A new pump that may fit your needs is the Jabsco 50880-1000. It's a diaphragm pump that doesn't need a filter made is made for bilge applications. The key issue is that the 50880-1000 has 3/4" ports instead of the 1 1/8" ports. Check out the link: http://www.jabsco.com/files/50880_sh..._pump_data.pdf "

Looks like the pump for the job! The only drawbacks I see are:
1. switching the pump to be automatic and yet sense water levels low enough to keep the bilge dry. I'm wondering if I could turn one of those switchs that uses water to complete the circuit upside down (to sense water at a lower level) to switch the pump?
2. At over $200 (without switch) it's pricey!
Still, if I could overcome 1. I would bite the bullet on 2. If anyone has any Ideas, please let me know.
I think one of the major advantages to this pump is that the intake is on a hose and can be placed where pumps might not fit. Also, the intake is about an 1/8th of an inch off the bottom of the bilge and will therefore collect more water. All theory at this point, of course!

Last edited by L124C; 12-13-2008 at 04:25 PM.
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Old 12-12-2008
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Just put a check valve in. Many manufacturers do it. It may require periodic attention as junk can clog it up.

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Old 12-13-2008
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Quote:
Originally Posted by KindOfBlue View Post
Specifically looking for one that can pump the bilge dry and not have a back flow of stinky bildge water flow back in.

None will dry the bildge. As for the stinky . . . . . . . I will spill a tad bit of head deoderizer in the bilge on occasion. Works great.

And now for something completely different . . . sort of. I learned this the hard way last year. My boat was on the hard during a cold snap and the bilge water froze breaking the pump. Water also froze in the knot meter paddle on the hull. Now it leaks!!! Drat!!!!!!!!!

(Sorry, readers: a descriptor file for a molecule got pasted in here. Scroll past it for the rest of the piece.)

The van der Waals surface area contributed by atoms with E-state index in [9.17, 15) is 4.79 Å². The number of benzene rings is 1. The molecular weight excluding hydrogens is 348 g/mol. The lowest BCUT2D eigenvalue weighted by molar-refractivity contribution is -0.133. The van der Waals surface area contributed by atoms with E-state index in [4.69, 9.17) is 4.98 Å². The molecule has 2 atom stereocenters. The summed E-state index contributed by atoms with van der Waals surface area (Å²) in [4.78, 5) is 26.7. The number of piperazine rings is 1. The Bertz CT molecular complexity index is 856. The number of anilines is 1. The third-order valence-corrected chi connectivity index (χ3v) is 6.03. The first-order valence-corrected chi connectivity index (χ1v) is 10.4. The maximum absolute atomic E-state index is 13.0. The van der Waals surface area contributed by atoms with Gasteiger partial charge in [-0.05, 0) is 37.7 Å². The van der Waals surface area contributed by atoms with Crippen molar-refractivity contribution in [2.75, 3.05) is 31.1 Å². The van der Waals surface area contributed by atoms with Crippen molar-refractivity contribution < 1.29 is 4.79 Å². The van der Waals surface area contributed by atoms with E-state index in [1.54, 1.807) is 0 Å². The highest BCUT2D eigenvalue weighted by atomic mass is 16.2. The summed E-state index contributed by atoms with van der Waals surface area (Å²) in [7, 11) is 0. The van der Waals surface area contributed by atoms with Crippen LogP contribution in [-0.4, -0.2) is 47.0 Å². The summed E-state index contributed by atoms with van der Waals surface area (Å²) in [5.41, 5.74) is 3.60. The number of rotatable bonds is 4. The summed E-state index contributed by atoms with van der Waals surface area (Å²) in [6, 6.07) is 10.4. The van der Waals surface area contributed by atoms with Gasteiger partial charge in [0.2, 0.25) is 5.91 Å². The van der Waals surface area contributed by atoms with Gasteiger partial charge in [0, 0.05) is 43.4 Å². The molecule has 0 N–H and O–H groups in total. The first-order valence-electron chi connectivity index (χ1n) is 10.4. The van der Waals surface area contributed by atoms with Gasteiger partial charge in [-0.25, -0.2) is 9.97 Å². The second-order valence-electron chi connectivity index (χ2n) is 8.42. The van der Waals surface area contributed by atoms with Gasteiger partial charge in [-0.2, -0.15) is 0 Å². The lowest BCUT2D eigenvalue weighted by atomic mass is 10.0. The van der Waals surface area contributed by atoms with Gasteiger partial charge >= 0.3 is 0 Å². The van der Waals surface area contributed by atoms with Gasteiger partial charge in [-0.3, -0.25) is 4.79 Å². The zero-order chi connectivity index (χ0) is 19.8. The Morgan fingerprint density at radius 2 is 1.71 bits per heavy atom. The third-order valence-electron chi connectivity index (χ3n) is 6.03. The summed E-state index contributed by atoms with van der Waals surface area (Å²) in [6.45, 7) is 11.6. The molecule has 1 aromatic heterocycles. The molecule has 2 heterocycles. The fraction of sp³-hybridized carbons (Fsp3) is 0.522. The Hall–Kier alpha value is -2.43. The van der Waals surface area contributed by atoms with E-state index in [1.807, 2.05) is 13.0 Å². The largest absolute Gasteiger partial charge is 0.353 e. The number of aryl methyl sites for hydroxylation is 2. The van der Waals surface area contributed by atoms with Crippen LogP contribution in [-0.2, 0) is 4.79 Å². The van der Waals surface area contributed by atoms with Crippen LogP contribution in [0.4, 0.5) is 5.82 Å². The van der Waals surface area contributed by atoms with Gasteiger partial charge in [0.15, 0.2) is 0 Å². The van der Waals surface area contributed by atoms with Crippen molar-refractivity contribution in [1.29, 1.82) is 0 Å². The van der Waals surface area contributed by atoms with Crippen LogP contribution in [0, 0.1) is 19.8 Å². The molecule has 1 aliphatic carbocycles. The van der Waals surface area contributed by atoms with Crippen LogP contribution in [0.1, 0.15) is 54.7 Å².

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Old 12-13-2008
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Thanks for the suggestions. I will certainly look into all of them.

It may be that we are looking for a yet-to-be-developed product called "The Sneezer". Whenever you have a tad too much water in the bilge, you just push a button and the boat sneezes.
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Old 12-13-2008
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Quote:
Originally Posted by Cruisingdad View Post
Just put a check valve in. Many manufacturers do it. It may require periodic attention as junk can clog it up.

- CD
Put a check valve into what? They are not recommended for primary bilge pumps for exactly the reason you mentioned. The Jabsco pump I referred to (for use as a maintenance pump) has a valve installed already.
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Quote:
Originally Posted by retclt View Post
None will dry the bildge. As for the stinky . . . . . . . I will spill a tad bit of head deoderizer in the bilge on occasion. Works great.

And now for something completely different . . . sort of. I learned this the hard way last year. My boat was on the hard during a cold snap and the bilge water froze breaking the pump. Water also froze in the knot meter paddle on the hull. Now it leaks!!! Drat!!!!!!!!!
Have you ever tried a Diaphragm pump? Your story is yet another great example of why a dry (or relatively dry) bilge is important. One that I would have never thought of.